After nearly 80 years, Petty Officer 1st Class William Eugene Blanchard is finally back home with his family.
On Monday, nearly 30 people, including several members of Blanchard’s family, attended a memorial service with military honors at Twiford Funeral Home for the Navy sailor killed at Pearl Harbor on Dec. 7, 1941. Blanchard’s remains were then laid to rest in New Hollywood Cemetery.
The memorial service began at 1:56 p.m., which in Pearl Harbor, Hawaii, would have been 7:56 a.m., the time it was on Dec. 7, 1941, when the first of several Japanese aircraft-delivered torpedoes struck the USS Oklahoma amidship, eventually sinking the Nevada-class battleship.
Blanchard, who was assigned to the Oklahoma as a boilermaker, was among the 2,000 sailors, soldiers and civilians killed in the Japanese sneak attack.
Monday’s memorial was made possible after nearly eight decades when a little-known agency of the U.S. Department of Defense used DNA to identify Blanchard’s remains.
The U.S. Department of Defense POW/MIA Accounting Agency, or DPAA, has been working for several years to identify the remains of 429 sailors who died aboard the Oklahoma.
Blanchard’s son, Bill, who lives in Elizabeth City with his wife Sandra, received a phone call in February informing him that DPAA had positively identified his father’s remains through DNA testing. The agency had used a DNA sample collected from Blanchard Sr.’s first cousin in Georgia to identify the remains.
Bill, who is 80 today but was just six months old when his father died, was joined by Sandra and their three children — Stephanie, Darin and Chris — at Monday’s service.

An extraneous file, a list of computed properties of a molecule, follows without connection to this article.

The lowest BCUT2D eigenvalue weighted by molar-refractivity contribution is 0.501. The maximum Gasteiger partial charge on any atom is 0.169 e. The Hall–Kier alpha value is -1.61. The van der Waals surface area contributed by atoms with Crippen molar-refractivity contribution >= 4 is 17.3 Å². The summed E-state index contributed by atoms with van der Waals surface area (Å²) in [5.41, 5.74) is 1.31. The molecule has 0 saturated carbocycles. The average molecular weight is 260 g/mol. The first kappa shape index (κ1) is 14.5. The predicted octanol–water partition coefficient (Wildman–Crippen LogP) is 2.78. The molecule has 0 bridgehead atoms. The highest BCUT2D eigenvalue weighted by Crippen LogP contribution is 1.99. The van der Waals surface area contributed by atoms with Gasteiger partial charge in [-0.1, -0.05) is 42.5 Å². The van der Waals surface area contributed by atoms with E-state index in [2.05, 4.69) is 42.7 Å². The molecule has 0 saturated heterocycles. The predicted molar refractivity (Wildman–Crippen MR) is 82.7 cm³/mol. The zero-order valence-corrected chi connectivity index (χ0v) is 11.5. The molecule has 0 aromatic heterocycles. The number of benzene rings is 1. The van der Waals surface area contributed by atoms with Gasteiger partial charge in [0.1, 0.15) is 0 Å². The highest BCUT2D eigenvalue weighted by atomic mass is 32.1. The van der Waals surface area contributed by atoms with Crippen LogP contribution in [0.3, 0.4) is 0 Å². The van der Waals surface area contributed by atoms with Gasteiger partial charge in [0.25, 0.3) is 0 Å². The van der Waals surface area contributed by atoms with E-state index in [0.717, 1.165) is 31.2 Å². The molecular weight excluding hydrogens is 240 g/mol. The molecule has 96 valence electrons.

“Although I’d like to say differently, none of us here today are honored to have personally known Gene the man — my father was just too young to have remembered his Dad,” said Stephanie, referring to her grandfather by his nickname.
Stephanie talked about her grandfather based on stories told by her grandmother and Blanchard’s wife, Laura Ann.
“We know through stories told by our grandmother that Gene was a great dancer — they had won several jitterbug contests in Bremerton, Washington, in 1940,” she said. “He enjoyed boxing, asking in a letter for our grandmother to please send him his boxing shoes so he could hit the bag to get back in shape and help pass the time on the ship.
“He loved his 1937 Ford, even enclosing in a letter a list of things that our grandmother should have done to the car before he returned home, including getting four new tires and a new battery from Sears,” Stephanie said.
Gene had a great sense of humor, was romantic and felt a considerable deal of responsibility to his subordinates aboard the Oklahoma, she said.
“But most of all he loved two things above all else in the world: his wife and his baby boy, Billy Gene, my father, Bill,” Stephanie said.
Born in Tignall, Georgia, William Eugene Blanchard was a blacksmith by trade before he enlisted in the Navy in 1936. He met his wife, Laura Ann, in Bremerton, Washington, and they were married in 1939. Laura Ann gave birth to Bill in June 1941.
When he arrived in Pearl Harbor, William was a petty officer assigned to the USS Oklahoma. He worked as a “boilermaker” — one of the sailors whose job was to tend to the ship’s boiler system.
The Oklahoma, a Nevada-class battleship, was moored at Ford Island, Pearl Harbor, Hawaii, the morning of the Japanese attack on U.S. naval forces.
In preparing for William’s memorial, Bill and Sandra purchased three plots at New Hollywood Cemetery. One is where they will bury William in a steel, watertight casket provided by the Navy. The other two plots are reserved for them.